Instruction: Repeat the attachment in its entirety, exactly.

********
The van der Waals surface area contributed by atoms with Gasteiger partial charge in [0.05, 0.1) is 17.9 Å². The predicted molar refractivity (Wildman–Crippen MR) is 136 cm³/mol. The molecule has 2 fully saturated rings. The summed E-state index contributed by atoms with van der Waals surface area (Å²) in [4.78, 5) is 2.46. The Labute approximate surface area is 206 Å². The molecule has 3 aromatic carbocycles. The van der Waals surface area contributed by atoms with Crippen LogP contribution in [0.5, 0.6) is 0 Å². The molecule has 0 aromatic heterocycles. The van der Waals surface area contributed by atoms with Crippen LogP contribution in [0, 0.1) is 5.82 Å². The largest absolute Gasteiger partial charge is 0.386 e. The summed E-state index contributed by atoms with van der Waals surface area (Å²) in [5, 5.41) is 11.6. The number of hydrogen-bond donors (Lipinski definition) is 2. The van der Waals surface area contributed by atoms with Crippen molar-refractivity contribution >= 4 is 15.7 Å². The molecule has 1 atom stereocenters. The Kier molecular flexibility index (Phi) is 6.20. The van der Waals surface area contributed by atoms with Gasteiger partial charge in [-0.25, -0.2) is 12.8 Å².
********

The van der Waals surface area contributed by atoms with Gasteiger partial charge in [0.05, 0.1) is 17.9 Å². The predicted molar refractivity (Wildman–Crippen MR) is 136 cm³/mol. The molecule has 2 fully saturated rings. The summed E-state index contributed by atoms with van der Waals surface area (Å²) in [4.78, 5) is 2.46. The Labute approximate surface area is 206 Å². The molecule has 3 aromatic carbocycles. The van der Waals surface area contributed by atoms with Crippen LogP contribution in [0.5, 0.6) is 0 Å². The molecule has 0 aromatic heterocycles. The van der Waals surface area contributed by atoms with Crippen LogP contribution in [0, 0.1) is 5.82 Å². The largest absolute Gasteiger partial charge is 0.386 e. The summed E-state index contributed by atoms with van der Waals surface area (Å²) in [5, 5.41) is 11.6. The number of hydrogen-bond donors (Lipinski definition) is 2. The van der Waals surface area contributed by atoms with Crippen molar-refractivity contribution >= 4 is 15.7 Å². The molecule has 1 atom stereocenters. The Kier molecular flexibility index (Phi) is 6.20. The van der Waals surface area contributed by atoms with Gasteiger partial charge in [-0.25, -0.2) is 12.8 Å².